|This article is about the episode. You may be looking for the train or the Philippine DVD.|
|The Flying Kipper|
One night in winter, after his day's work is done, Henry is told by his driver that they will be leaving early in the morning to pull "The Flying Kipper", a train from the quay that carries fish from the harbour to the mainland. The driver tells Henry that his special coal is working so well that if he pulls the Flying Kipper nicely the Fat Controller will let him pull the express, a thought that makes Henry very happy.
Early next morning, Henry arrives at the quay ready to pick up the Flying Kipper. Everything goes very smoothly and Henry leaves the harbour without a hitch. After getting the vans to come along quickly and quietly, Henry quickly begins to enjoy his journey marvelling at the countryside as the sun rises.
Soon Henry comes to a yellow signal indicating caution. Henry's driver initially prepares to stop, until he sees the signal is down meaning that the line ahead is clear. With that, the driver allows Henry to continue at full speed. What the driver does not know, however, is that the points from the main line to a siding had been frozen, and the signal, which should have been set at "danger", had been forced down by snow.
In the siding is a goods train which had pulled in to let the Flying Kipper pass and the engine's crew is enjoying cocoa in the brakevan. However the crew notices that it is nearly time for Henry to pass by, so the crew leaves to return to their engine. Their escape comes just in time, as Henry comes flying down the siding at full speed and, unable to stop, crashes straight into the train causing a massive wreck which completely destroys the brakevan and causes Henry to derail.
A few hours later, the clean-up effort is underway. Henry's driver and fireman had jumped clear before the crash, but Henry is left on his side dazed. The Fat Controller comes to talk to Henry and kindly reassures him that the accident was not his fault, but was caused by the weather. He then tells Henry that he is going to be sent to Crewe, an excellent place for sick engines. As well as repairing him, they will also give him a brand new shape and a larger firebox. As a result, Henry will feel much better and will not need special coal anymore.
A few weeks later, Henry returns from Crewe. Although he enjoyed his time there, he is happy to return to the Island of Sodor. A lot of people wait at the station to welcome him home and see him in his new shape. When he rides through, he looks so splendid and strong that the crowd gives him three cheers much to Henry's gratitude. A lot of children are now often late for school as they want to wait to see Henry ride by and often see him pulling the express. He is able to pull it so well that Gordon feels jealous, but that's another story.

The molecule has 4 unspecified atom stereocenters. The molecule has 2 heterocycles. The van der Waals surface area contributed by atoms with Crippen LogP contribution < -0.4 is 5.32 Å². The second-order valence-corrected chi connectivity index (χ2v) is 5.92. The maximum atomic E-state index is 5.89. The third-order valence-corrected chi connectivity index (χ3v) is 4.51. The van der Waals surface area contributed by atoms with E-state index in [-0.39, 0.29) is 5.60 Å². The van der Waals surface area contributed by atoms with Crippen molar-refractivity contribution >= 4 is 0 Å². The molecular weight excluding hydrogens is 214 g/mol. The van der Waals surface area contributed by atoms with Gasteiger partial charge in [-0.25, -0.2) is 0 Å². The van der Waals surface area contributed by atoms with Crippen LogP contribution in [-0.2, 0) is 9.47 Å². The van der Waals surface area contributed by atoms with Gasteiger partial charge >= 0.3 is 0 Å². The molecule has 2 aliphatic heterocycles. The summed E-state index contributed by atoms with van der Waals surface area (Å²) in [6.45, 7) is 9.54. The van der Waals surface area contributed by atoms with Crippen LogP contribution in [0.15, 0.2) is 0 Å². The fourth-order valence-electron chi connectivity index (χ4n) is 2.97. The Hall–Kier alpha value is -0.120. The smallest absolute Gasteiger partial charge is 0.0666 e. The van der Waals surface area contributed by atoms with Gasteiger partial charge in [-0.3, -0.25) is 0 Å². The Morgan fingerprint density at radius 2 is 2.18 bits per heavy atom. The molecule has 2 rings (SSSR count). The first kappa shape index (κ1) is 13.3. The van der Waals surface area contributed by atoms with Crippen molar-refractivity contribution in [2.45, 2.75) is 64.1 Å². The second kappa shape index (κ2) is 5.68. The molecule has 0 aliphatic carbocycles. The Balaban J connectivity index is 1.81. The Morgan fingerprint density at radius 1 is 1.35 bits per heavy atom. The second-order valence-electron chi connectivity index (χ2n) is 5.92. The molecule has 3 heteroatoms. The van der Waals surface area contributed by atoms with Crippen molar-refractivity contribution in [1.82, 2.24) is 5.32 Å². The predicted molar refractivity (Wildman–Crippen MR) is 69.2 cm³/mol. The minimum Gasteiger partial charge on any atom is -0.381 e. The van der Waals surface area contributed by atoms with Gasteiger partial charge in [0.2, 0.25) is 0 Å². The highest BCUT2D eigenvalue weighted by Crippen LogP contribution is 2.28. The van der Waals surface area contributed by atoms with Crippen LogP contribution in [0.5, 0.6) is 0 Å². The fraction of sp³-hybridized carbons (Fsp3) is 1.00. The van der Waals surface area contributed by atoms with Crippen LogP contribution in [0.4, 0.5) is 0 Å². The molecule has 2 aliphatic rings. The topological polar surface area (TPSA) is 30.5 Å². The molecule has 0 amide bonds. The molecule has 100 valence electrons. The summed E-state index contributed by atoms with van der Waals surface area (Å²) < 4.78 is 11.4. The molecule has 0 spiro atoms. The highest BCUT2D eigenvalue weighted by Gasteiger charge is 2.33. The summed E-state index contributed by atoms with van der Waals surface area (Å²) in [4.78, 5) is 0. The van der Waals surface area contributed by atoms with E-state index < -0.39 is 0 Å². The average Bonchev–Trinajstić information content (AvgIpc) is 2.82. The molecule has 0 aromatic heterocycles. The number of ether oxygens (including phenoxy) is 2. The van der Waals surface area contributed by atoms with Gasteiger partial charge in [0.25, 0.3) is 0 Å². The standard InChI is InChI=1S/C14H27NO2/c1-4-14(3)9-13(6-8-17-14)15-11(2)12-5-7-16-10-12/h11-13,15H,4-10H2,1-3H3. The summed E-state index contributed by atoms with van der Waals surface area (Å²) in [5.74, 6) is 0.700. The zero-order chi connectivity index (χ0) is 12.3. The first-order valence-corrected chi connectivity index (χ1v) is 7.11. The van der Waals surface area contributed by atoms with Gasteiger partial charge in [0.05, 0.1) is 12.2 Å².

- This episode is based on the story of the same name from the Railway Series book, Henry the Green Engine.
- One of the workmen at the harbour resembles Ringo Starr.
- While the narrator talks about the harbour, there is an engine seen moving in the background, this is presumed to be Marklin.
- The Dutch and Spanish title for this episode is "The Flying Fish". In Italy, it is called "Icy Exchange". In Japan, this episode is called "Flying Kipper Issue". The Welsh title is "The Herring Train". In Finland this episode is called "A Funky Herring". The French title is "The Flying Herring". The Norwegian title is "The Flying Salmon". The Croatian title is "Flying Cod".
- The crash in this episode is most likely based on a real event that occurred in 1876 at Abbots Ripton in Huntingdonshire (now in Cambridgeshire), England.
- Upon closer inspection the engine at the front of the goods train appears to be James.
- This was the only episode to keep its two yellow splits transitioning from the intro when it was aired individually.
- Henry's eyes jitter in the close-up of him in the shed.
- Henry gains two lamps after he leaves the harbour, and loses one near his left side that was seen before he left the harbour.
- In two scenes, Henry's lamps are obviously small light bulbs, as they stick out.
- Play the scene of Henry approaching the brakevan in slow motion: the goods train moves slightly before the crash.
- Henry's lamps are removed for the crash and then put back on after he derailed.
- In the close up of Henry, blue wires can be seen on Henry's lamps.
- When Henry crashes he is still on the track, but in the next shot, he is on top of the trucks.
- The track beside the goods train disappears and reappears several times.
- In the last close-up of Henry, he is in his old shape. In the previous episode, there was a nearly identical close-up of Henry in his new shape. From this, it can be judged that the episodes were filmed concurrently and the editors mixed up the footage. In the same shot, a small gap can be seen between Henry's eye and his face mask, and some sticker lining on his cylinder is peeling off.
- In the US version, the term "guard" is used at one point.
- The arrangement of the trucks in the Flying Kipper changes when Henry is diverted onto the siding.
- Henry is partially in his new shape with his second dome when he crashes.
- The driver and fireman of the stopped train had left the brakevan just before the crash, but nothing is said about the guard after the crash.
- As Henry approaches the green light, the edge of the set can be seen ahead.
- There is a hand pushing Henry when he crashes into the goods train.